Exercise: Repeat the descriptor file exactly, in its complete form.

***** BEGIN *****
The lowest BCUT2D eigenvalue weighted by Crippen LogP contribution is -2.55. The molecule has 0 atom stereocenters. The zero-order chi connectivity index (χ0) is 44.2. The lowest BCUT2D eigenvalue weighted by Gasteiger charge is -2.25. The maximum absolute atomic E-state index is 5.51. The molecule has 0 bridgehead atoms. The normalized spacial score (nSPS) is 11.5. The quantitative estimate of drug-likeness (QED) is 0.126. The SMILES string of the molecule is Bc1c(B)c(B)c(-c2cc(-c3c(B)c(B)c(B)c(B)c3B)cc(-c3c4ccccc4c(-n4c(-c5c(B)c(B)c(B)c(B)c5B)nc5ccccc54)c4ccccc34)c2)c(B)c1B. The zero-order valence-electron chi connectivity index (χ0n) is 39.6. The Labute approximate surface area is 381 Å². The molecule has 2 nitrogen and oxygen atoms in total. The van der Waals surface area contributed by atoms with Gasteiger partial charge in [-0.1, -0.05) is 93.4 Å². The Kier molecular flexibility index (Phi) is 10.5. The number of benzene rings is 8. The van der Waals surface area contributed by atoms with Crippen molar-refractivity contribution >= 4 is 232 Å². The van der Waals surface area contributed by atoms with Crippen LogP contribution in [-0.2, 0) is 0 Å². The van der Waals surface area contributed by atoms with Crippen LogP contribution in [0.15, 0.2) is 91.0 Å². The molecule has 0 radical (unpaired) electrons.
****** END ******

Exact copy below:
The lowest BCUT2D eigenvalue weighted by Crippen LogP contribution is -2.55. The molecule has 0 atom stereocenters. The zero-order chi connectivity index (χ0) is 44.2. The lowest BCUT2D eigenvalue weighted by Gasteiger charge is -2.25. The maximum absolute atomic E-state index is 5.51. The molecule has 0 bridgehead atoms. The normalized spacial score (nSPS) is 11.5. The quantitative estimate of drug-likeness (QED) is 0.126. The SMILES string of the molecule is Bc1c(B)c(B)c(-c2cc(-c3c(B)c(B)c(B)c(B)c3B)cc(-c3c4ccccc4c(-n4c(-c5c(B)c(B)c(B)c(B)c5B)nc5ccccc54)c4ccccc34)c2)c(B)c1B. The zero-order valence-electron chi connectivity index (χ0n) is 39.6. The Labute approximate surface area is 381 Å². The molecule has 2 nitrogen and oxygen atoms in total. The van der Waals surface area contributed by atoms with Gasteiger partial charge in [-0.1, -0.05) is 93.4 Å². The Kier molecular flexibility index (Phi) is 10.5. The number of benzene rings is 8. The van der Waals surface area contributed by atoms with Crippen molar-refractivity contribution >= 4 is 232 Å². The van der Waals surface area contributed by atoms with Crippen LogP contribution in [-0.2, 0) is 0 Å². The van der Waals surface area contributed by atoms with Crippen LogP contribution in [0.15, 0.2) is 91.0 Å². The molecule has 0 radical (unpaired) electrons.